But that’s a gift that won’t necessarily keep giving. After the next election Fianna Fáil will either go into government, or be taken over by new management. Nothing stays the same.
Given the length of service in their current roles, and obvious capacity to take on new challenges, bringing in new voices to replace Billy Kelleher in Health, and Barry Cowen in Housing seem obvious options.
Having put newly-arrived TD Stephen Donnelly into Brexit, Darragh O’Brien is politically side-lined in Foreign Affairs. Northern Ireland is a critically important issue but its not the one an election will be fought over.
O’Brien is an assertive Dublin voice who can speak to generation rent, and be a credible national voice in the political conversation in Dublin where housing is where it’s at politically.
On the economy Martin needs to ensure the public hears more from Michael McGrath. Others down the field, including Niamh Smyth, James Lawless and James Browne, have more to offer.
A previously prominent Niall Collins has virtually disappeared in Business, Enterprise and Innovation. When you are operating on narrow margins and time is tight, that is a lot of slack.
The ground war and candidate selection in the constituencies is being meticulously prepared for. The real war for the two main parties is, as ever, between themselves.
Short of extraordinary events, there is a short shortlist of potential gains for both. The message matters, and effective messengers are essential.
A reluctance to reshuffle is hardly based on a calculation that some spokespersons are too big to fail?
There is the added calculation that the leadership’s leverage is better used in saddling them with real contenders as second candidates in their constituency, rather than upset the apple cart at the front bench in Dublin.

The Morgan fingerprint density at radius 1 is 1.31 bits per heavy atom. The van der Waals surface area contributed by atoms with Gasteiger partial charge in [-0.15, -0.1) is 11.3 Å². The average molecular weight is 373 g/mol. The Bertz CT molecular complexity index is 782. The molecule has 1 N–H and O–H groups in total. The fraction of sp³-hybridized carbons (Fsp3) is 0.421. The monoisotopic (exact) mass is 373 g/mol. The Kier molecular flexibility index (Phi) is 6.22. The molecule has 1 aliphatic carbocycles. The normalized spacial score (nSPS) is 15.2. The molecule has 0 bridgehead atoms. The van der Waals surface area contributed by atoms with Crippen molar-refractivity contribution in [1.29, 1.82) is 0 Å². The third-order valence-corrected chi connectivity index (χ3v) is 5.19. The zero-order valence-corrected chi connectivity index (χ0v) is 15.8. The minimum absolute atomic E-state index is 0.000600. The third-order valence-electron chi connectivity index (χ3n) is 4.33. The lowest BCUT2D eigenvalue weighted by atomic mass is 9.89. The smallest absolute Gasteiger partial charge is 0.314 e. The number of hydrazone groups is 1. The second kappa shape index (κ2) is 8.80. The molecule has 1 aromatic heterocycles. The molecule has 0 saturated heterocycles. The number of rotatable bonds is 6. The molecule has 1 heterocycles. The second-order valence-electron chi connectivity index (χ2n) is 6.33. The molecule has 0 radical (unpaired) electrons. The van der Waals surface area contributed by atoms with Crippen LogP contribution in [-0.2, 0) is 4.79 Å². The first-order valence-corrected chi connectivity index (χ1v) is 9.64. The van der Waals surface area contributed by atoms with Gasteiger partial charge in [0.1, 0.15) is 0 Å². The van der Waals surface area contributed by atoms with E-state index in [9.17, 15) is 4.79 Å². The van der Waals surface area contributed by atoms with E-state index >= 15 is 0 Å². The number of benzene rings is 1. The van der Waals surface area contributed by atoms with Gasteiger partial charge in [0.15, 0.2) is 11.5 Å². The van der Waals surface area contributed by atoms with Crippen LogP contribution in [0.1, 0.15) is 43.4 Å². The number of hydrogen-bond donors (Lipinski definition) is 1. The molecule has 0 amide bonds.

It’s a Hobson’s choice but it is also a real test of leadership. The election in 2016 was about recovery for Fianna Fáil. The next one is about government. A key criteria for power is the calculation and indifference required to use it.
Enda Kenny was made by his internal opponents, who transformed him into a contender. Varadkar may have disappointed some supporters on arrival into the Taoiseach’s office, but he did enough. The big jobs changed hands. The look and feel is fundamentally different.
In circumstances where voters will certainly punish whoever unnecessarily causes an election, Fianna Fáil TDs need to settle down, and slow walk this government to its conclusion.
There need be no rush to review the current arrangement until after the next budget. The fact of it lapsing doesn’t mean an immediate election. There will be little rush out of Leinster House in the middle of winter.
Fianna Fáil right now doesn’t have a winning team or theme. Time has outran the usefulness of what was its essential purpose, namely marking the government, as best you could, with the personnel available.
There have been two fundamental changes since. Firstly government has retooled. Short of them making a hames of something, they are now more difficult to mark.
Secondly, Micheál Martin has more personnel choices in this Dáil, than in the last. Some need the opportunity of new challenges. Others are clearly able for bigger ones. The biggest challenge then is for the party leader.
The real war for the two main parties is, as ever, between themselves